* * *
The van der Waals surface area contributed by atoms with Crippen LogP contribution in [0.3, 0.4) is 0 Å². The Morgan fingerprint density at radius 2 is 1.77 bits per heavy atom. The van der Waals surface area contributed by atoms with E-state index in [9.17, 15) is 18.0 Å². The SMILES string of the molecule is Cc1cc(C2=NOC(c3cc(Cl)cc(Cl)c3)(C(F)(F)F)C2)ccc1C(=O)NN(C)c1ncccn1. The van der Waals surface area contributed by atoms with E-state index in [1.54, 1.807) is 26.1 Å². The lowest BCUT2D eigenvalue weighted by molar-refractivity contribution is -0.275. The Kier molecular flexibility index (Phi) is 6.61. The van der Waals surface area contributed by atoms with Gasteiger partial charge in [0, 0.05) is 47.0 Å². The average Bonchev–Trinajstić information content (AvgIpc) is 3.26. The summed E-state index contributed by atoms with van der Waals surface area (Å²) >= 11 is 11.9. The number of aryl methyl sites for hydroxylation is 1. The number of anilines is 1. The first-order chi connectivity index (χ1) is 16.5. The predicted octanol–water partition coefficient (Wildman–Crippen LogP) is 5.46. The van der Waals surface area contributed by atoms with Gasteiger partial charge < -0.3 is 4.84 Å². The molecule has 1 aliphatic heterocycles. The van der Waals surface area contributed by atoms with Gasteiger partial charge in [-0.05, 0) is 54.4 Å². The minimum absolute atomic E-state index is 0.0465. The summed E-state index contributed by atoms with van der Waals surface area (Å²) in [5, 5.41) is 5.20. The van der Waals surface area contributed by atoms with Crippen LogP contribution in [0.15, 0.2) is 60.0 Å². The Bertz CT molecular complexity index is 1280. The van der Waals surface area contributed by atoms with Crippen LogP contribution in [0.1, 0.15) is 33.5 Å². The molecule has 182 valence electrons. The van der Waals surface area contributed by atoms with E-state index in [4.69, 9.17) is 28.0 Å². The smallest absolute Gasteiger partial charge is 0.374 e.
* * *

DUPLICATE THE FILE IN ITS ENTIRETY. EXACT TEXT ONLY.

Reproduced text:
The van der Waals surface area contributed by atoms with Crippen LogP contribution in [0.3, 0.4) is 0 Å². The Morgan fingerprint density at radius 2 is 1.77 bits per heavy atom. The van der Waals surface area contributed by atoms with E-state index in [9.17, 15) is 18.0 Å². The SMILES string of the molecule is Cc1cc(C2=NOC(c3cc(Cl)cc(Cl)c3)(C(F)(F)F)C2)ccc1C(=O)NN(C)c1ncccn1. The van der Waals surface area contributed by atoms with E-state index in [1.54, 1.807) is 26.1 Å². The lowest BCUT2D eigenvalue weighted by molar-refractivity contribution is -0.275. The Kier molecular flexibility index (Phi) is 6.61. The van der Waals surface area contributed by atoms with Gasteiger partial charge in [0, 0.05) is 47.0 Å². The average Bonchev–Trinajstić information content (AvgIpc) is 3.26. The summed E-state index contributed by atoms with van der Waals surface area (Å²) >= 11 is 11.9. The number of aryl methyl sites for hydroxylation is 1. The number of anilines is 1. The first-order chi connectivity index (χ1) is 16.5. The predicted octanol–water partition coefficient (Wildman–Crippen LogP) is 5.46. The van der Waals surface area contributed by atoms with Gasteiger partial charge < -0.3 is 4.84 Å². The molecule has 1 aliphatic heterocycles. The van der Waals surface area contributed by atoms with Gasteiger partial charge in [-0.05, 0) is 54.4 Å². The minimum absolute atomic E-state index is 0.0465. The summed E-state index contributed by atoms with van der Waals surface area (Å²) in [5, 5.41) is 5.20. The van der Waals surface area contributed by atoms with Crippen LogP contribution in [0.15, 0.2) is 60.0 Å². The Bertz CT molecular complexity index is 1280. The van der Waals surface area contributed by atoms with Crippen LogP contribution in [0.1, 0.15) is 33.5 Å². The molecule has 182 valence electrons. The van der Waals surface area contributed by atoms with E-state index in [4.69, 9.17) is 28.0 Å². The smallest absolute Gasteiger partial charge is 0.374 e.